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She Dresses Smart in Iran
anything goes under her coat...

A Women-Only Rolling Disco in Iran

Written by Journeywoman:
Helga Boom
Asse, Belgium

One of the most memorable impressions of my six weeks’ stay in Iran was my visit to the village of Abyaneh. Abyaneh is serenely situated up a hillside at the foot of 3899m high Mount Karkas. This village is recognized by Unesco for its antiquity and uniqueness. There are few motorized vehicles on its twisting climbing lanes of mud and stone. The ochre-coloured houses with lattice windows and wooden balconies are more than fascinating. The daily traditional dress of the local women is very different from the black tent-like chadors I encountered everywhere else in Iran.

However, for a low budget, single female backpacker such as me, this idyllic place was not easy to reach. Eighty-two kilometers to the north is the tourist town of Kashan. It was here that I was approached by a tourist guide offering me a shared taxi ride to Abyaneh. I took the offer but let the taxi return to Kashan without me as I wanted to stay longer in Abyaneh. The driver was worried and he emphasized that there would be no other transport leaving the village. At 3 pm I made a last stroll through the deserted lanes. At 4 pm I decided reluctantly that I really had to go. But how? I had been observing the access road earlier and cars were few and far between. Maybe my guide had been right.

Behind the parking lot I spotted a noisy bunch of black chador clad students standing beside a coach. I tried my luck. At first they looked at me suspiciously -- this western woman in a brown grandma dress and a bright orange headscarf. I approached the driver – the only male in the group because I thought he was the authority. He spoke no English and he ignored me. Still I was ushered into the bus and 'yes', they were going all the way to Kashan. Of the 30 passengers one miraculously spoke English (she was born in the Philippines and married to an Iranian man). These women were not students, but employees on a field trip from a hospital near the Caspian Sea. There were even a few retired midwives in the group. Some of the younger employees revealed as much hair as possible from under their headscarves and their faces were heavily painted.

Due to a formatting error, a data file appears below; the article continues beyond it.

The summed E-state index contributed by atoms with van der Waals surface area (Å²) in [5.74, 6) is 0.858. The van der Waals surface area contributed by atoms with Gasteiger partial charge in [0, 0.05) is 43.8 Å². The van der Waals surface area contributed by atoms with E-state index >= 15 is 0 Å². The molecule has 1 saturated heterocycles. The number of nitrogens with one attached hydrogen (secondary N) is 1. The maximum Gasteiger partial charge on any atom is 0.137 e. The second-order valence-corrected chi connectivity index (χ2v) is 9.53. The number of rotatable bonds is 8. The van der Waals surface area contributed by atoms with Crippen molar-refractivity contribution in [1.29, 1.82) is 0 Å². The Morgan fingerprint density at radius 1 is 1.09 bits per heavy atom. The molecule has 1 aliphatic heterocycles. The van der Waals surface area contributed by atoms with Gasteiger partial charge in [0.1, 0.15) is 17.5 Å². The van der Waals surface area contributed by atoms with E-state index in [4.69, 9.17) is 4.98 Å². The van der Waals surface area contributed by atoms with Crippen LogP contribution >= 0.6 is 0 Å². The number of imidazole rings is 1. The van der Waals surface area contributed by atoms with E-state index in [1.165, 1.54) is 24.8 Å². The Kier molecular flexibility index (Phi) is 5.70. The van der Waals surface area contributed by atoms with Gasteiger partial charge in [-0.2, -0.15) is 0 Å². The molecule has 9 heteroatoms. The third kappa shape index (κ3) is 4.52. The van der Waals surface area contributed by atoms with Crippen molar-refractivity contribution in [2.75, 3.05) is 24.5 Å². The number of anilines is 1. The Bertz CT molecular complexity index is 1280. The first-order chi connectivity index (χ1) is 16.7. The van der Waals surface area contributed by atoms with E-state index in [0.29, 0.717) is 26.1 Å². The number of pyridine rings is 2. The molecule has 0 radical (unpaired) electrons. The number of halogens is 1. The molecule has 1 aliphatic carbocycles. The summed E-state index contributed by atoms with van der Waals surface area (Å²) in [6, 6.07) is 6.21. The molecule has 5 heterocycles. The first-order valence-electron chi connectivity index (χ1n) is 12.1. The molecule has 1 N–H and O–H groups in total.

As soon as the bus was moving they turned the Iranian music up to full volume and started dancing in the aisles. Headscarves and chadors were removed, revealing tight jeans and sexy T-shirts. One woman even showed off her bare belly. I was offered water, Coca-Cola, grapes, walnuts and oranges. No refusing! Out came their photo cameras and mobile phones: I was their subject and I was famous at last. When the dancers started to get tired, they also wanted 'me' to stand up and remove my headscarf. And again, no refusing. This was some kind of a fun party in a rolling disco, which I will never forget.

As soon as the coach reached Kashan, the chadors and headscarves came out again and the loud music was switched off. Back to reality -- as if nothing had ever happened. But it did. I know. I remember and I smile.

Women's words to think about...

Old SolThe bus to Teheran was a deluxe bus but there was no air-conditioning nor did the windows open. As the sun rose so did the temperature inside the bus, and I suffered in my jacket and scarf. On the back of the ticket was printed "Please observe regulations as to the Islamic covering", which seemed unfair under the circumstances.

In Shiraz, Iran, I became friendly with a man staying at the same hotel as me and accepted his offer to drive me to see Persepolis, the six-century capital of Persia. Once we got into his car his nervousness showed that he knew the risk that he was taking -- Islamic law forbids an unchaperoned woman to be with a man who isn't a relative.

(Source: Wendy Dixon, A Lonely Journey, More Women Travel, Rough Guides)




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